Have you noticed how fast things change on the internet? Today’s awesome apps are tomorrow’s techno-scrap, unless they are shaped by creative minds. If you’re still talking about “thinking outside the box” then you’ve just demonstrated a lack of creativity. That particular phrase has been used and abused in the business world for well over a decade now, so it’s not just about thinking outside the box. It’s about imagining things that aren’t quite happening yet, but could be with the right strategy.


Rebounding from failure is an absolute must for business bloggers. You’re going to blow it. You’re going to make some bad calls, write some poor posts, and tick off the wrong people at times. It happens. So learn from it and fail forward. Get up and write again.

There are more skills, but I’d like to let you fill them in. What kind of business skills does it take to successfully earn an income from blogging?

10 Vital Questions for Diagnosing Your Blog's Health

Exam TimeBlogging has been around for a while now – over a decade depending on how you define blogging. But over that decade, blogging has evolved and changed by leaps and bounds. If you monitor the blogging industry, you’ll notice that it’s in a constant state of change as new tools and apps replace old ones and as new methodologies emerge.

In other words, you don’t have it all figured out yet, and neither do I. Reaching success as a blogger requires constant evaluation and experimentation. If you sit still long, you’re toast.

So I want to challenge you to do a periodic evaluation of your blog just as you might have an annual physical or a quarterly oil change. And as you evaluate yourself, here are the questions on the exam.

How Does My Blog’s Design Stack Up?

There are a plethora of great design showcases and galleries around the internet, such as Blog Design Heroes and The CSS Awards. Peruse them. Some designs will stand out to you and they probably represent your own tastes and personality. Having looked at the ones that really appeal to your own sense of beauty, how does your blog’s design compare?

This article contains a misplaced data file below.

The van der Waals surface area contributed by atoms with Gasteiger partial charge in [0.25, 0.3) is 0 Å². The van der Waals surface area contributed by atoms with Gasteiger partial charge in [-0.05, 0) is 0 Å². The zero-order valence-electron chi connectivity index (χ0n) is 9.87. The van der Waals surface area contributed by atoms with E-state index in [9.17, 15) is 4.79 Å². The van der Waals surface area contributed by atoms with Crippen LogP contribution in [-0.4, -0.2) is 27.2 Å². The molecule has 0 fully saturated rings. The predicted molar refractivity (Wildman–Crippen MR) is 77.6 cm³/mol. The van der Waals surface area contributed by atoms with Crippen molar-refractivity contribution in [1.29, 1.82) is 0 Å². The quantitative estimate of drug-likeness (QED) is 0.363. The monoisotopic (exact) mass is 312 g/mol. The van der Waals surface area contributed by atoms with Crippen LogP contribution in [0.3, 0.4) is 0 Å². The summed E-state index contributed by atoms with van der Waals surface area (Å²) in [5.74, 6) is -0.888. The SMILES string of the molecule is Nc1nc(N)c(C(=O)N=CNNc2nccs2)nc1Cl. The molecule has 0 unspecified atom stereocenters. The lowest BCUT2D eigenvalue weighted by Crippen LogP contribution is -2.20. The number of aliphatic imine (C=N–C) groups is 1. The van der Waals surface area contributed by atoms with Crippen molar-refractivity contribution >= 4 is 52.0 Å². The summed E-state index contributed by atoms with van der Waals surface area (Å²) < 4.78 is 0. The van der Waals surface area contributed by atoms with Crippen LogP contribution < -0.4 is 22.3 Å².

Is My Blog Actually Usable?

It’s okay to get creative with your layout and navigation, but always think of the user first. Decide to impress the user at every possible turn. Know that if you give equal weight to everything, people will probably see nothing. Help them to know what to click and where to go.

Is My Content Helpful?

Real community doesn’t happen in a vacuum. It happens as people gather together around valuable content. And in today’s culture, “valuable” means meeting needs. That’s why “how to” posts and tutorials are often so effective. One of the goals of content creation is putting ourselves right in the proximity of the questions people are asking with all the right answers.

Can I Be Found?

That is, have I implemented some very basic search engine optimization (SEO) techniques so that my blog is well-indexed and high-ranking in the results of searches performed on Google, Bing, Yahoo, and other search engines? “Inbound marketing” is the art of having people arrive at what you have to offer without your having to disrupt the flow of their lives to alert them to your presence. Can your blog be found?

Is My Readership Growing?

Search engines provide us with immediate clicks from strangers, but it’s even more valuable to recruit a loyal readership. If you’re using Feedburner, you can already track how many people are reading your site’s content in a feed reader or in email. These people may not visit your blog and register a page view, but they’re highly valuable to your success.

Are People Talking About My Blog?

In other words, is your blog being mentioned on other blogs and social networks? Are people passing along your links? We tend to be quite protective of our influence and are therefore more careful than ever that we pass along to others only what we truly find valuable. So handing people your content on a silver platter is important. Make it shareable.

Am I Selling Anything?

This question rubs people the wrong way at times, but if you’re trying to earn an income by blogging then you certainly must sell something, whether it’s your own product or someone else’s. So at the end of a post, or in your feed, or in your sidebar, or in your in-text links, are there products or services that people are buying because your content presentation has convinced them of its value?

Are New Opportunities Opening For Me?

When you’re doing things effectively, your traffic, readership, and community are bound to grow, which will open new opportunities. Those opportunities might be in the form of interviews, contributions, or collaboration with a team.

Can I Still See Room for Improvement?

If not, as I said before, you’re toast. If you ever “arrive” then you’re on the way to being obsolete. I’ve been designing websites since 1998 and one constant over the years is that I’m never satisfied with a project. Tweaking is always in order. If you can’t make a list of things to work on, look more closely. Or better yet, ask your Mom, your accountant, or your Pastor. Blog health isn’t a state of perfection, it’s a state of growth.

What did I not ask that I should have?

photo credit: William and Mary Law